Hydraulic power transmission is a drive
or transmission system that uses hydraulic fluid under pressure to drive
machinery. The system is concerned with the generation, modulation, and
control of pressure and flow, and in general such systems include:
- Pumps which convert available power from the prime mover to hydraulic
power at the actuator.
- Valves which control the direction of pump-flow, the level of power
produced, and the amount of fluid flow to the actuators. The power level
is determined by controlling both the flow and pressure level.
- Actuators which convert hydraulic power to usable mechanical power
output at the point required.
- The medium, which is a liquid, provides rigid transmission and
control as well as lubrication of components, sealing in valves, and
cooling of the system.
- Connectors which link the various system components provide power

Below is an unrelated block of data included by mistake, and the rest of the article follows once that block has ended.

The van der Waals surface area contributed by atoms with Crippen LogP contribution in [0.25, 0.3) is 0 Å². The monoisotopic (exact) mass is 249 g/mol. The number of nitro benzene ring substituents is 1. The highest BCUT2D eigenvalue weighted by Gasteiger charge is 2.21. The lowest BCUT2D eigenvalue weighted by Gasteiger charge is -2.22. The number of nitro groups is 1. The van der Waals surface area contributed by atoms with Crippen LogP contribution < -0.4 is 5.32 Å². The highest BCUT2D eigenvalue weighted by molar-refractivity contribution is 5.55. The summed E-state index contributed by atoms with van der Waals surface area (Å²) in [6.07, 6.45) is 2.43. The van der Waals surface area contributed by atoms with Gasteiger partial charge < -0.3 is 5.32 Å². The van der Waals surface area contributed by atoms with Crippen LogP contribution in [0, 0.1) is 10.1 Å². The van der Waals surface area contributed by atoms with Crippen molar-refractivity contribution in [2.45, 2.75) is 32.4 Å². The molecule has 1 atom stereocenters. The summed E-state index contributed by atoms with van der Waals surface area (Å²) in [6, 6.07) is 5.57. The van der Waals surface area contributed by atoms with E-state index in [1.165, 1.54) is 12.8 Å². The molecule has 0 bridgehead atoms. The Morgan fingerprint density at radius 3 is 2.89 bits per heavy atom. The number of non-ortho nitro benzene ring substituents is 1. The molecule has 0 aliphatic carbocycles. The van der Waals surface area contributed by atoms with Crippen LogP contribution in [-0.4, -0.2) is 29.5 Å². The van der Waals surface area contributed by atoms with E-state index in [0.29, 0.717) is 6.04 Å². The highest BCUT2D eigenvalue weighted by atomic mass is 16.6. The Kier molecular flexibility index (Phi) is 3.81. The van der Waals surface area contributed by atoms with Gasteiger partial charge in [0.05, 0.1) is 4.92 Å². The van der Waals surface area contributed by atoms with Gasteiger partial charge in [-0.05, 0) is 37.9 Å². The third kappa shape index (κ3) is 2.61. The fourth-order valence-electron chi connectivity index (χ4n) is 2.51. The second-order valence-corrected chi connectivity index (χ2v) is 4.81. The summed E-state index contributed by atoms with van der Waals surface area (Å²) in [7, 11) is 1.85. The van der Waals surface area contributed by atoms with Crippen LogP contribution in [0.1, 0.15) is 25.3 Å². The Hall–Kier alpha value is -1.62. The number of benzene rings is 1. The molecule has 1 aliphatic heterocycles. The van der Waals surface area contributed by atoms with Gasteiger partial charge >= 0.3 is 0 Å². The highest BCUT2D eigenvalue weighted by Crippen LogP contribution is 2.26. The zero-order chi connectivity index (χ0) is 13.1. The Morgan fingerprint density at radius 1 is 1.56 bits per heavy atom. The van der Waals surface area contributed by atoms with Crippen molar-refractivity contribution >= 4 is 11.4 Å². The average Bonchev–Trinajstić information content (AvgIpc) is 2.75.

conductors for the fluid under pressure, and fluid flow return to tank
- Fluid storage and conditioning equipment which ensure sufficient
quality and quantity as well as cooling of the fluid.
Some of the major advantages of hydraulic
power transmission are as follows:
- Great efficiency and economy due to low friction losses and high
system reliability (efficiency is approx. 70 to 80 percent)
- Freedom of location of input and output power converters such as
prime movers, pumps, and actuators.
- Safety and overload protection by means of relief valves.
- Emergency power stored in an accumulator.
- Infinitely variable control of output force, output torque, output
speed, and actuator position.
- Extremely high output forces and force multiplication by means of the
- Low inertia and ease of shock absorption during actuator motion,
reversal, start, and stop.
- Hydraulic systems are self-lubricating and power can be diverted to